Assessing Pathogens in Road Kill

Jean Bonhotal, Ellen Harrison

Cornell Waste Management Institute

Dept of Crop & Soil Science

101 Rice Hall Ithaca, NY14853

Jb29@cornell.edu

Prepared for the Symposium on Composting Mortalities and Slaughterhouse Residuals

Portland, Maine

May 24-25, 2005

Over 25,000 dead deer and numerous carcasses of other animals such as raccoons, coyote and fox are managed annually by NYSDOT. DOT maintains and operates a 15,656 mile highway system of interstates, expressways and collectors which comprises about 15 percent of NYS’s total of 111,000 miles of highway. The 25,000 dead deer managed annually by NYSDOT do not account for deer killed on county and local roads that must be managed by local highway departments.

Disposal options for these carcasses are limited and appropriate disposal is expensive.  Carcasses are often left by the road or dumped into low areas. These methods are becoming less acceptable as rural areas become more populated and there is increased concern for environmental quality. Water quality can become compromised when animals decompose on or below ground. Current NYSDOT practices include contracting with service providers to pick up and dispose of the animals. This is becoming costly and inefficient and service providers do not always have a legal and environmentally sound plan for disposal.  Contractors are paid between $30 and $80 per deer for pick-up and disposal (Rick McKeon, personal communication, NYSDOT) and in FY’s 2000­2002 this totaled just over $1.1 million.  Landfills generally will not take carcasses and when they do it tends to be restricted, so the NYSDOT is left with limited and/or costly disposal options.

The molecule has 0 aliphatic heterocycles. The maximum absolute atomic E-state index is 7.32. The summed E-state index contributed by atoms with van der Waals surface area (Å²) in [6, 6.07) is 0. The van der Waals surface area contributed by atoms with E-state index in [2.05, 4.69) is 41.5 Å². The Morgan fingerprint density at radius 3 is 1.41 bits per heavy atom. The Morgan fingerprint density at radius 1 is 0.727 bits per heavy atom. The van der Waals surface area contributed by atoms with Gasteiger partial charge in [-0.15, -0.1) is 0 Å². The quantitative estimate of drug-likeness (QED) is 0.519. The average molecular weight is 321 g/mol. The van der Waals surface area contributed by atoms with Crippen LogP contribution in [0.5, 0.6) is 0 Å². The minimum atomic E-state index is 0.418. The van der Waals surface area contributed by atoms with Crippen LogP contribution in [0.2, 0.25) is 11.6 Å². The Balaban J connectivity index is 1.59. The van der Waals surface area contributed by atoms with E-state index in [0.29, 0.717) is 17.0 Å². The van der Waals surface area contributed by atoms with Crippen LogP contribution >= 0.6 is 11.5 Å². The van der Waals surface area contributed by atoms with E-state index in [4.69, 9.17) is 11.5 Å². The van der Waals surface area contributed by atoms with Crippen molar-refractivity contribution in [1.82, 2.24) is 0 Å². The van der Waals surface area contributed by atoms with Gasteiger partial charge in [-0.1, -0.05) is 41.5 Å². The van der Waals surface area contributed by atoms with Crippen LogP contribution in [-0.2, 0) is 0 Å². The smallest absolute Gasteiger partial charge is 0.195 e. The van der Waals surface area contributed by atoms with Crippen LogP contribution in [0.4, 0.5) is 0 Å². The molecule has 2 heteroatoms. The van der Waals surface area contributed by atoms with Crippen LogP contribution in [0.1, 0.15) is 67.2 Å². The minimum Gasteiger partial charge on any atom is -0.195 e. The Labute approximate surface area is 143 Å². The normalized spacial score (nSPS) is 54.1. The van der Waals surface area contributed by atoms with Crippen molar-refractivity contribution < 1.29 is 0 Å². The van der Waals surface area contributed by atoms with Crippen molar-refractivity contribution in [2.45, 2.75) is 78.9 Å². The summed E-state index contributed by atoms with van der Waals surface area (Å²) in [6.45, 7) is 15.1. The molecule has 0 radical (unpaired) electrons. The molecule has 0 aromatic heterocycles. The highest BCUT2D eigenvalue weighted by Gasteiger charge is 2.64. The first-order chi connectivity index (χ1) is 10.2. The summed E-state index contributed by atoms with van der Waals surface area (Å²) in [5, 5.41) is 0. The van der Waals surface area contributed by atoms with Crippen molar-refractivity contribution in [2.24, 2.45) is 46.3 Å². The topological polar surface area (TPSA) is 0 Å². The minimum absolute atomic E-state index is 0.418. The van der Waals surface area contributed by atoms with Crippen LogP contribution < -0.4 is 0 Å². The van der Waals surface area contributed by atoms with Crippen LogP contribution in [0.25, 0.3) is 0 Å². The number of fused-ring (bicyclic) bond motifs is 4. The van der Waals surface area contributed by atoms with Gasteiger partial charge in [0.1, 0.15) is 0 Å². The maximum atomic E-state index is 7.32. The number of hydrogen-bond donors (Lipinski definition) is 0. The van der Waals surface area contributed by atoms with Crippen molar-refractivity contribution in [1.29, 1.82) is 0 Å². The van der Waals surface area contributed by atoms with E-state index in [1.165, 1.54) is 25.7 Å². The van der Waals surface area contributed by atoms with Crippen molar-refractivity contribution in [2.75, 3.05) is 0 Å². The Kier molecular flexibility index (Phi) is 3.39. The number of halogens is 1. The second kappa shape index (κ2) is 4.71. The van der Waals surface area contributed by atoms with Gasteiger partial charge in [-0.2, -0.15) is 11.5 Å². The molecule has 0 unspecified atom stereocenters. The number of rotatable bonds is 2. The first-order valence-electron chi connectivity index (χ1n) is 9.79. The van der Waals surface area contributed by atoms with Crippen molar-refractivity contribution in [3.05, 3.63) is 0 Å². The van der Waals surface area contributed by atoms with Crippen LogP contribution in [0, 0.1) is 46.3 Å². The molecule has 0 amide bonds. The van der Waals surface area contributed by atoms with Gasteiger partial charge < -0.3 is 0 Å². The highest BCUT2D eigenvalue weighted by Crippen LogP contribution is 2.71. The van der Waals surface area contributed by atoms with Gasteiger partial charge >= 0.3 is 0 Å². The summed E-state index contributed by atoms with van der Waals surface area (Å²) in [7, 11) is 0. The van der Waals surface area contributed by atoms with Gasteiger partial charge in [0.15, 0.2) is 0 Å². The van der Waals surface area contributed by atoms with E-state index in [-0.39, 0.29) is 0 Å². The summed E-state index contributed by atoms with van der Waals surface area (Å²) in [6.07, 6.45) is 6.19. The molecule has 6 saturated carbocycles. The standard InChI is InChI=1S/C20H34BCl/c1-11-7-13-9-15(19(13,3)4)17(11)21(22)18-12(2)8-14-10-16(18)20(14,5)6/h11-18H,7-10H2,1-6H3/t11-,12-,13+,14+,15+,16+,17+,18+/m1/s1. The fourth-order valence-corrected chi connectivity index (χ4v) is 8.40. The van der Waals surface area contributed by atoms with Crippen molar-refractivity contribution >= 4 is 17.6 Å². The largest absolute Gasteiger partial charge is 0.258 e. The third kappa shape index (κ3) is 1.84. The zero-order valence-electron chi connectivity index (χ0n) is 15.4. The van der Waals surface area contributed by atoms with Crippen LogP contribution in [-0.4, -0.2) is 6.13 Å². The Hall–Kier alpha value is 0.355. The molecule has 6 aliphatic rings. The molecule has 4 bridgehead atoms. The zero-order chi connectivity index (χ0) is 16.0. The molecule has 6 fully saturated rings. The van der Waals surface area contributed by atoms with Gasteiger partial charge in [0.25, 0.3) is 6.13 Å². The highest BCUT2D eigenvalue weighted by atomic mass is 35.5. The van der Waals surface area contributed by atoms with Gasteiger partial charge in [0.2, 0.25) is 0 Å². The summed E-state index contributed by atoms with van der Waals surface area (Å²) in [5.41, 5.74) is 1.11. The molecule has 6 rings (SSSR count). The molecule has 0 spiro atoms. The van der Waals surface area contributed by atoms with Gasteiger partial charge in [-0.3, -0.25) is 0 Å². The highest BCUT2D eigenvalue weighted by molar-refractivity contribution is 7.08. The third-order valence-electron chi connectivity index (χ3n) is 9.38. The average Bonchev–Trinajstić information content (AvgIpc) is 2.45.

Over the past several years, the Cornell Waste Management Institute (CWMI) has worked with dairy farms to manage mortalities through on-site static pile composting.  Workshops and demonstrations held at these sites have generated substantial interest in the process.  The NYS Department of Environmental Conservation (NYSDEC), local and regional Departments of Health, Soil and Water committees and Natural Resources Conservation Service (NRCS) staff have attended workshops and become familiar with the process.  Regional and local DOT personnel have attended workshops and indicated interest in trying composting to manage road-killed deer. In response, composting of road-killed deer is being piloted under CWMI guidance at several DOT facilities in NYS where it seems to be working well.  These piles are easy to manage, do not generate odors, and the carcasses are transformed into compost.  However, questions remain about the hygienic quality of the process and product as well as about worker health.